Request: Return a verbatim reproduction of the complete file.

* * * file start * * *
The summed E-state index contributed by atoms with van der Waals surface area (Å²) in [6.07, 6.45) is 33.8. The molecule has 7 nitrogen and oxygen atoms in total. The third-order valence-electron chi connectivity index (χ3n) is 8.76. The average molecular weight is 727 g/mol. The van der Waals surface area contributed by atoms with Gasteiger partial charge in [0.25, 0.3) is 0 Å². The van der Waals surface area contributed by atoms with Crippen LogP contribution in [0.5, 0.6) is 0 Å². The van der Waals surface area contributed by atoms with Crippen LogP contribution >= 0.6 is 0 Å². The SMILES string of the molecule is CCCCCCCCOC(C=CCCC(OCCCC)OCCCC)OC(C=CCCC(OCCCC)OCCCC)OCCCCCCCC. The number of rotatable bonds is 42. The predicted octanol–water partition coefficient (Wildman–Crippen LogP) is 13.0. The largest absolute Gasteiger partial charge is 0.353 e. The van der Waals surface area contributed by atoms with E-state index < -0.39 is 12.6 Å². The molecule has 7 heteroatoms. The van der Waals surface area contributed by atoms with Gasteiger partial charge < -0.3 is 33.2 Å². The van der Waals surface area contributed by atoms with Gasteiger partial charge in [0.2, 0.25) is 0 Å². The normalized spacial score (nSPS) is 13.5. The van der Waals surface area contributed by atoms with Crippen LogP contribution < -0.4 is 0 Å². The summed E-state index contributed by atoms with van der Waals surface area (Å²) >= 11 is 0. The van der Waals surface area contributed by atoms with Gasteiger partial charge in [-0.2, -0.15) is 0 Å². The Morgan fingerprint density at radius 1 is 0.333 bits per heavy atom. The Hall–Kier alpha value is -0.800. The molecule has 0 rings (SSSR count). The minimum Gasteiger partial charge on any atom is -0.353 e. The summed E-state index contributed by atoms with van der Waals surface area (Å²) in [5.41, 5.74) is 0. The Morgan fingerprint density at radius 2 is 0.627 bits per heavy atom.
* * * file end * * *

The summed E-state index contributed by atoms with van der Waals surface area (Å²) in [6.07, 6.45) is 33.8. The molecule has 7 nitrogen and oxygen atoms in total. The third-order valence-electron chi connectivity index (χ3n) is 8.76. The average molecular weight is 727 g/mol. The van der Waals surface area contributed by atoms with Gasteiger partial charge in [0.25, 0.3) is 0 Å². The van der Waals surface area contributed by atoms with Crippen LogP contribution in [0.5, 0.6) is 0 Å². The van der Waals surface area contributed by atoms with Crippen LogP contribution >= 0.6 is 0 Å². The SMILES string of the molecule is CCCCCCCCOC(C=CCCC(OCCCC)OCCCC)OC(C=CCCC(OCCCC)OCCCC)OCCCCCCCC. The number of rotatable bonds is 42. The predicted octanol–water partition coefficient (Wildman–Crippen LogP) is 13.0. The largest absolute Gasteiger partial charge is 0.353 e. The van der Waals surface area contributed by atoms with E-state index < -0.39 is 12.6 Å². The molecule has 7 heteroatoms. The van der Waals surface area contributed by atoms with Gasteiger partial charge < -0.3 is 33.2 Å². The van der Waals surface area contributed by atoms with Gasteiger partial charge in [0.2, 0.25) is 0 Å². The normalized spacial score (nSPS) is 13.5. The van der Waals surface area contributed by atoms with Crippen LogP contribution < -0.4 is 0 Å². The summed E-state index contributed by atoms with van der Waals surface area (Å²) >= 11 is 0. The van der Waals surface area contributed by atoms with Gasteiger partial charge in [-0.2, -0.15) is 0 Å². The Morgan fingerprint density at radius 1 is 0.333 bits per heavy atom. The Hall–Kier alpha value is -0.800. The molecule has 0 rings (SSSR count). The minimum Gasteiger partial charge on any atom is -0.353 e. The summed E-state index contributed by atoms with van der Waals surface area (Å²) in [5.41, 5.74) is 0. The Morgan fingerprint density at radius 2 is 0.627 bits per heavy atom.